Python2.6 - 64bit optimized (4x faster python than something like the 32bit python2.5 that comes with the latest OSX). Lots of recent python modules all apt-get able :) One of the best - if not THE best system pythons around. If you love python, you'll love ubuntu - you can also install multiple pythons at once really easily. So I can have 2.5, 2.6, and 3.0 all installed at once, without any hassles.

A whole bunch of little things have been tweaked and polished.

Haven't had a chance to check out lots of audio stuff yet... it'll be interesting to see if they've improved that at all. Will report back on audio findings soon.

Unfortunately they broke joystick support at some point... here's the ubuntu SDL joystick bug report.

Monday, May 11, 2009

bundling testing with your program... Ubuntu does too with Jaunty.

Ubuntu, with the latest release Jaunty, has a new application called "System Testing" which allows users to run system test.

The program is called checkbox, and you can run it by selecting it from the menu:
    System -->Administration-->System Testing
Now it's not a bunch of unittests... but instead it is a bunch of interactive tests. It's written in python too.

It asks you some questions, and you need to perform the tests manually, and tell it if things worked correctly.

At the end you can send the test results and the details gathered to the Ubuntu hardware database if you choose.

As mentioned in 'pygame.test - moving testing forward', 'pygame.tests and pygame.examples as packages' and 'Distributed testing - the easy way.' installing tests with your program lets way more people test your shit.

So why not join numpy, cherrypy, pygame, ubuntu and others in installing tests with your program or package?
    >>> import yourpackage.tests

python -m yourpackage.tests
Why hasn't python started to install it's tests so that everyone can run them... not just developers? Maybe jython, pypy, or ironpython will be first.

Update: as Marius in the comments suggests... 'python -m yourpackage.tests' is nicer than 'python -c "yourpackage.tests.go". Also it appears python has installed it's tests afterall... I did some digging, and if your packager has installed them... you can run CPythons tests with
    python -m test.autotest

python3, and symbian(nokia phone) branches merged into pygame trunk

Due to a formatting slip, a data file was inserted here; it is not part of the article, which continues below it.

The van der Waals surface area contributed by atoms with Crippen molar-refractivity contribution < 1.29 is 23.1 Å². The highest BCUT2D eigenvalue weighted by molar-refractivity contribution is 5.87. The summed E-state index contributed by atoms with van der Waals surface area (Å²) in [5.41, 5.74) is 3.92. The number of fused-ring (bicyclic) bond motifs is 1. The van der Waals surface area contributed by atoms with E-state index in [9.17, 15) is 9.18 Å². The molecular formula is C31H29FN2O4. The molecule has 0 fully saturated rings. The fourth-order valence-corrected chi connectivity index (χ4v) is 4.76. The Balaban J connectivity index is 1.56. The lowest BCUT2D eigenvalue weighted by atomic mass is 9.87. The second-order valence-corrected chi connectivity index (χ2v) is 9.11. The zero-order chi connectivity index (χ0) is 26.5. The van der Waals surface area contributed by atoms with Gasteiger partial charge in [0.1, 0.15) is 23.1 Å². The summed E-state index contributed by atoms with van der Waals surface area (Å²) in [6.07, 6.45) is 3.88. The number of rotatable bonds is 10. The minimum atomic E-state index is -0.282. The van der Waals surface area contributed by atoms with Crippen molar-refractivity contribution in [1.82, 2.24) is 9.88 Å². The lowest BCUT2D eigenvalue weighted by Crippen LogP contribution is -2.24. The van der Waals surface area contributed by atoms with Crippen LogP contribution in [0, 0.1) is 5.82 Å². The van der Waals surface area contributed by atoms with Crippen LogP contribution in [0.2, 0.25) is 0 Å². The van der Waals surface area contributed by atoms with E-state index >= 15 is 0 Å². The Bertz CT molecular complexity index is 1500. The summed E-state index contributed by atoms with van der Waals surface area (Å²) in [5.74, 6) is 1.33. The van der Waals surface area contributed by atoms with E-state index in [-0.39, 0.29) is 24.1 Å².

Over the last week two branches merged into the pygame trunk.

Lenard Lindstrom got his python3/python3.1 branch merged in.

Jussi Toivola had his symbian_s60 branch merged in to trunk.

Both ports do not have complete functionality yet... but both have most major modules working.

The python3 code has also been tested with the python3.1 beta release (there are small C API differences between both). Some of the work was based on stuff done by Marcus for his super-cool pgreloaded branch of pygame (which he is going to start doing some pre-releases of soon).

Pre-release builds for both pygame-python3.0, and pygame-symbian_s60 are available... search the mailing list for details. Both also build from subversion trunk.

Lenard got the python3 stuff ready quickly for a course a teacher is doing teaching python3 - part of the course uses pygame. So the pygame should work for his class.

We are hoping to release pygame1.9 in 3-4 weeks. Which means that there's about 1 week to get any last minute changes in. If they are new features, we will require docs/example, and tests... and it's probably too late to add any big features with an API larger than a function or two(unless the API has been discussed on the mailing list already).

The pygame1.9release is timed this way, so that we can get a release out around the time the GSOC coding period officially starts. The GSOC students can be involved in a release, and we can devote more time to their new projects after the release is out. We should also have a good version ready for python3.1 whose release schedule says it is to be released in 6-7 weeks (June 27th).

If any python3 developers want to help us improve our python3.1 support - please get in contact with the mailing list.

Saturday, May 09, 2009

SHA-1 - fail.

As some people have been saying for a while now, SHA-1 has reached it's end of life.

Summary of the paper: SHA-1 collisions now 2^52 (pdf) by Cameron McDonald, Philip Hawkes and Josef Pieprzyk, Macquarie University and Qualcomm, Australia.

More details about how Debian and openpgp are moving away from SHA-1.

So if you're still using SHA-1 (or md5!) time to move onto the next one... SHA-2.

Friday, May 01, 2009

pygame 2001-2009(8 years), 1100+ projects at super speed.

I have put together a video representing some of the pygame work out there.